Volume 2, Issue 5
Check Your Calendars!!
One Book South Dakota
Choose Privacy Week
May 2-8, 2010
May 9-15, 2010
Children’s Book Week
May 10-16, 2010
SD School Library Survey
Deadline May 31, 2010
ALA Annual Conference
June 24-29, 2010
Trends and More
Planning for computer upgrades, replacements, and additions
Your computer signup sheets are always full, with a waiting list. Did you know that scene is typical across the country? The recently released report “Opportunity for All: How the American Public Benefits from Internet Access at U.S. Libraries” (gatesfoundation.org) says that 77 million people used library computers and library Internet access in the past year. That popularity results in extreme computer wear and tear.
How do you plan for computer upgrades, replacements, and additions? South Dakota librarians at a recent gathering offered some ideas. For a quick fix, a librarian suggested checking with businesses and organizations in the community. One community’s bank replaced its computers on a regular schedule. The bank donated their gently-used (by library standards) computers to the library. Another library received a year-long subscription to an online resource from a group that used the library’s meeting place.
TechSoup, a resource for technology for non-profits, offers details on replacing and upgrading technology here: techsoupforlibraries.org. TechSoup also offers low cost refurbished hardware for qualifying libraries. WebJunction provides resources on upgrading and replacing technology here: webjunction.org/hardware.
If funding is the problem, looking for grant opportunities may be an option. The State Library Research Department can help search grant information in the Foundation Center. The “Grants for Libraries” (librarygrants.blogspot.com) blog lists grants for libraries. Other funding options include working with your Library Friends group or other community partners.
More resources in the news
Library Service to Older Adults: new ALA programming toolkit
Search Stories Video Creator: create a message from your library
State of Americas Libraries: 2010 American Library Association Report
Tales from the Tech Sandbox: archived TechSoup webinar with practical and affordable ideas for small libraries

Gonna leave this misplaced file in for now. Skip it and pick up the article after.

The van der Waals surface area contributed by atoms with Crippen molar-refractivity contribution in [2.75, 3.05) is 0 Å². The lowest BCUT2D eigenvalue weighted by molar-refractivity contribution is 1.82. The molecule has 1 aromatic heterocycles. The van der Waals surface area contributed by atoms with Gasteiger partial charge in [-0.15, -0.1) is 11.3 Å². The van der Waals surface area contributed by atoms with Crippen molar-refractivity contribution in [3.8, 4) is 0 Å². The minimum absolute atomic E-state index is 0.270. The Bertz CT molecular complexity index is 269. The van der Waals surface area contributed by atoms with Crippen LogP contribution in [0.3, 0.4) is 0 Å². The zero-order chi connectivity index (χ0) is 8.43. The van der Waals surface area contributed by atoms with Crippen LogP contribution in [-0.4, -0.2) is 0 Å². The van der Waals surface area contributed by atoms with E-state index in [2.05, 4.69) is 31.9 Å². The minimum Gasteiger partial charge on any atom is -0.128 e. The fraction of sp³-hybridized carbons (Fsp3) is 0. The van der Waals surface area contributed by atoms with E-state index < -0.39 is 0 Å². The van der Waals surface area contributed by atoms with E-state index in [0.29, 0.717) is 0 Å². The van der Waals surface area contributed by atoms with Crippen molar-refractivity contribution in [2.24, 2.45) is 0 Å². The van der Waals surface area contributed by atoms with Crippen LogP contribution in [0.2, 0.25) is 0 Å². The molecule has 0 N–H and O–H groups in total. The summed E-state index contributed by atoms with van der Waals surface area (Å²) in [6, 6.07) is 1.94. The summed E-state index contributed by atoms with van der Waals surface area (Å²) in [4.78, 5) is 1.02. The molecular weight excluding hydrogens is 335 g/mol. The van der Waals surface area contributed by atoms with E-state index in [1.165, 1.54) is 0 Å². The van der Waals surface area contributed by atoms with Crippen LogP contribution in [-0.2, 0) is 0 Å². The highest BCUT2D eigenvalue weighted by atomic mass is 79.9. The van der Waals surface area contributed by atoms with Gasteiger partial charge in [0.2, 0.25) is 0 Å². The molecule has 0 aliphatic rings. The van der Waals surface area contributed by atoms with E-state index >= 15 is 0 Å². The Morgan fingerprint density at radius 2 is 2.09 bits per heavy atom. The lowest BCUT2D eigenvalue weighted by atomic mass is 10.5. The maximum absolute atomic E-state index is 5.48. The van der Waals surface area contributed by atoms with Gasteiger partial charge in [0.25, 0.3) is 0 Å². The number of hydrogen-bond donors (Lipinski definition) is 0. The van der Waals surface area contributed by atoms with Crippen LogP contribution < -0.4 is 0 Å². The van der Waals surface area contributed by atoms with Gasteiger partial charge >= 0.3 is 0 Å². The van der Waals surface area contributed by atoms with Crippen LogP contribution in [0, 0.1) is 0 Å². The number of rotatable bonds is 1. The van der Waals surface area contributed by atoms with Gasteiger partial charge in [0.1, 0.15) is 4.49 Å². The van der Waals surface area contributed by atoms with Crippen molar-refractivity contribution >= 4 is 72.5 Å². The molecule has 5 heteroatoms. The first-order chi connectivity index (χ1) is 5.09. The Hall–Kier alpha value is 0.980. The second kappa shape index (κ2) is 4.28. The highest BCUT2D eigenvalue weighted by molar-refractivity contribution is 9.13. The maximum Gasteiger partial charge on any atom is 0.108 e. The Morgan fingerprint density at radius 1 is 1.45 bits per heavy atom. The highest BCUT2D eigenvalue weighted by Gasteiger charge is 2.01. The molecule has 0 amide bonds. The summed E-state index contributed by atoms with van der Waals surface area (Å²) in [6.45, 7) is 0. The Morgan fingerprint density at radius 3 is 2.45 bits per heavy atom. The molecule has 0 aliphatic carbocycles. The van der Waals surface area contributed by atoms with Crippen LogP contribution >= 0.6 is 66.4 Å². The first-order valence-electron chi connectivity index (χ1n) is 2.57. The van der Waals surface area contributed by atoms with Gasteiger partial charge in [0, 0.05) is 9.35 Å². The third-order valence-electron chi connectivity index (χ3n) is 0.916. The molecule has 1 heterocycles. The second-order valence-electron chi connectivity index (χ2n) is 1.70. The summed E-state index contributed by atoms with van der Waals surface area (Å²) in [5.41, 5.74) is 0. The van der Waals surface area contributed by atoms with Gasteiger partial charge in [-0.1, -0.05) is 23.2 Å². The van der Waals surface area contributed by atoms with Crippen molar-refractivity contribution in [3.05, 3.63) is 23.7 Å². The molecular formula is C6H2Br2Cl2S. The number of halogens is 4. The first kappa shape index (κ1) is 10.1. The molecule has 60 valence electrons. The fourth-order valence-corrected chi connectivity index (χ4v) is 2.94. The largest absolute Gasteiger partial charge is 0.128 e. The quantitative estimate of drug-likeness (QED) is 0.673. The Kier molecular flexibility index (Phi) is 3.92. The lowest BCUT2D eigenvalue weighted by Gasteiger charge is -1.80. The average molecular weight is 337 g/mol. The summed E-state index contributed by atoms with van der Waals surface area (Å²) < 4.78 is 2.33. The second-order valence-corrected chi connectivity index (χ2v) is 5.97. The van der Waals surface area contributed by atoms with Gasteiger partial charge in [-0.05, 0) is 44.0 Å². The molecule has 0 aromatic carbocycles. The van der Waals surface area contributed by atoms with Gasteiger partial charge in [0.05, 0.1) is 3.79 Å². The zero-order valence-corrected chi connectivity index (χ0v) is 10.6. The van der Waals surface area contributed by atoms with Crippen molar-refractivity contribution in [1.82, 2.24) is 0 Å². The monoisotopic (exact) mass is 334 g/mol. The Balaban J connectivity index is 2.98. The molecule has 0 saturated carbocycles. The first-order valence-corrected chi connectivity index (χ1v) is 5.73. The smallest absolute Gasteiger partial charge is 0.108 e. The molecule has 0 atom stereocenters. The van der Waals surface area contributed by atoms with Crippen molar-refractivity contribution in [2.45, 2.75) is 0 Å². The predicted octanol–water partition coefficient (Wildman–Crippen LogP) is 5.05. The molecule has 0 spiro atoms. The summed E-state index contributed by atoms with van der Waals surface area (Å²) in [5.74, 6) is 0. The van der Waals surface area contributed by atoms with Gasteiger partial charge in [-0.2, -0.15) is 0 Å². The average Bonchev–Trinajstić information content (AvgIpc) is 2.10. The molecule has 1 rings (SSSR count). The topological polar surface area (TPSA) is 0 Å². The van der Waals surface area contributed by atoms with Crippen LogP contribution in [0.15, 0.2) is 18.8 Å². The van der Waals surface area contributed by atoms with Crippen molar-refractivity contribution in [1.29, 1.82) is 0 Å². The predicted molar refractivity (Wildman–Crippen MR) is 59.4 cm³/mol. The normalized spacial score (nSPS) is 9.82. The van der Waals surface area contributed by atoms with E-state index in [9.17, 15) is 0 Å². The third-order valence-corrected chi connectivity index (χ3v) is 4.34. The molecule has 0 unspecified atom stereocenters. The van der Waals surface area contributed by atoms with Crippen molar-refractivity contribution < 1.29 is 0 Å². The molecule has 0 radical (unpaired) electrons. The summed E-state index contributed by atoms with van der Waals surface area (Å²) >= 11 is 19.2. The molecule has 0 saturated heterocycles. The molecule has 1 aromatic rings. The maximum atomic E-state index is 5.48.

What is Library Development reading?
Answers to the Health Questions People Ask in Libraries
Reviewed by Stacia McGourty
What kinds of health questions are your patrons asking? Do they want to know how to maintain a healthy weight? Do they need to know the warning signs of dementia? Are they wondering if they should be screened for diabetes?
All of those questions and more can be answered in Answers to the Health Questions People Ask in Libraries. This book, published by the Medical Library Association, is divided into six chapters: Major Health Concerns, Family Health, Nutrition and Fitness, Complementary and Alternative Medicine, Drug Information, and Odds and Ends. Each chapter contains common questions, plain language answers, and a listing of credible resources for further research. In addition to providing a “one stop shop” for common health questions, the book also provides a glossary of health experts. This glossary gives a short summary of the expertise of each profession, and the training needed to become qualified. There is an index as well as a comprehensive list of each source consulted. In addition to the electronic resources, the book also contains a list of print resources.
The authors, Laura Townsend Kane, Rozalynd P. McConnaughy, and Steven Patrick Wilson, began the writing process by surveying libraries of all types; asking which health questions were most commonly asked in libraries. More than 250 libraries responded, the data was analyzed, and the results were published in this book. All medical information was reviewed by Dr. David L. Townsend, an internal physician currently practicing in North Carolina.
Answers to the Health Questions People Ask in Libraries is available for check out at the State Library.